I'd been promised by fellow horror fans that Session 9 (2001) was a superior psycho horror film.
Sometimes when I'm made such a promise, what I end up seeing is another same-old meat-cleaver axe-killer goofball gorefest, but not this time. It turned out to be quite a film indeed.
Session 9 was filmed in the actual abandoned Danvers State Lunatic Hospital, a Victorian wreck in Massachusetts that many believe to be haunted by the ghosts of the insane.
There is evidence from literary scholars that H. P. Lovecraft modeled his fabular Arkham Sanitarium on Danvers, in his tales "Pickman's Model," "Herbert West, Reanimator" & "Shadow Over Innsmouth."
Despite that that this archeological treasure was on the National Register of Historic Places, moneyed interests speak louder than cultural significance, & developers demolished the hospital in 2006 before activists could save it.
So no future films can ever be shot there, & Session 9 becomes more important for what it incidently records.
This is the hospital where prefontal labotomy was perfected. The history informs the story throughout, lending a creepy-creepy authenticity to the whole show.
A Hazmat clean-up crew is prepping the historical building for restoration. The mood of the architecture infects all of them, but one in particular is being driven stark raving insane.
The script successfully keeps us from knowing immediately which one of them is most nuts, or merely hints of a supernatural agent at large, possibly imagined because of the building's disturbing history.
The film holds back from gruesome effects until the climax, in part to sustain the suspense in the meantime, but also so we won't know too soon which one's the killer.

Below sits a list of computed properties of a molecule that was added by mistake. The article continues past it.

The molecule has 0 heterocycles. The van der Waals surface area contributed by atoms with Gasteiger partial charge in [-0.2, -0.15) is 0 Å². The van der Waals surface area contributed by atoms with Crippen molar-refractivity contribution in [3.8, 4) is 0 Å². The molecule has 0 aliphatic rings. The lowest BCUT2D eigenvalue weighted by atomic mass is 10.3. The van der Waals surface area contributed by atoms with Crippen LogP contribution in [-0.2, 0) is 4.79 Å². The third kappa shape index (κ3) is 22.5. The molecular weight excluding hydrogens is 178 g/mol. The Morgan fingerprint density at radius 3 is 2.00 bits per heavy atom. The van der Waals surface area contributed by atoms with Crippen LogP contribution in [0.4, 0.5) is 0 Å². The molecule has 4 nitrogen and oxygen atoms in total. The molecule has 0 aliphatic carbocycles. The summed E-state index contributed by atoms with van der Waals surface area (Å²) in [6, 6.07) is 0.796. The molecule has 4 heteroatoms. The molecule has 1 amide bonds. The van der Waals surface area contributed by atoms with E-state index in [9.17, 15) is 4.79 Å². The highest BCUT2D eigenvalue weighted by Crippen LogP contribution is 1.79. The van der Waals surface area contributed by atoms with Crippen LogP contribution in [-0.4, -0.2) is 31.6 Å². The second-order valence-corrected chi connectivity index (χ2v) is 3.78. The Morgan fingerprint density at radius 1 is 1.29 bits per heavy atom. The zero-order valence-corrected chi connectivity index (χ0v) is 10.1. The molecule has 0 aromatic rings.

While the supernatural isn't required to explain what happens, there is certainly a chance that the multiple personality revealed in the ninth of the sessions (as preserved on audio tape) was an actual demonic presence that inspires mass murder.
The stunning last sentence spoken in the film makes this possible demonic presence seem particularly ghastly.
This potential but not definite supernatural ingredient to the plot adds a wonderful texture that fulfilled my viewing tastes, as I don't often prefer stories that rationalize everything robbing them of unsettling mysteriousness.
It's as tasteful as psycho horror ever gets, all the more disturbing for being well written & beautifully acted (David Caruso heading the cast) instead of merely gore-FX driven. The culminating gore scenes are sufficiently graphic, but not what the success of the tale hinges on.
All the on-screen vicims are working class guys (other victms are audio only), so this film moves about as far away from the erotification of horror as films ever get, & delves instead into the depths of actual madness & human woe.
Continue to more madhouses:
Asylum Days (2001) and Don't Look in the Basement (1973)
copyright © by Paghat the Ratgirl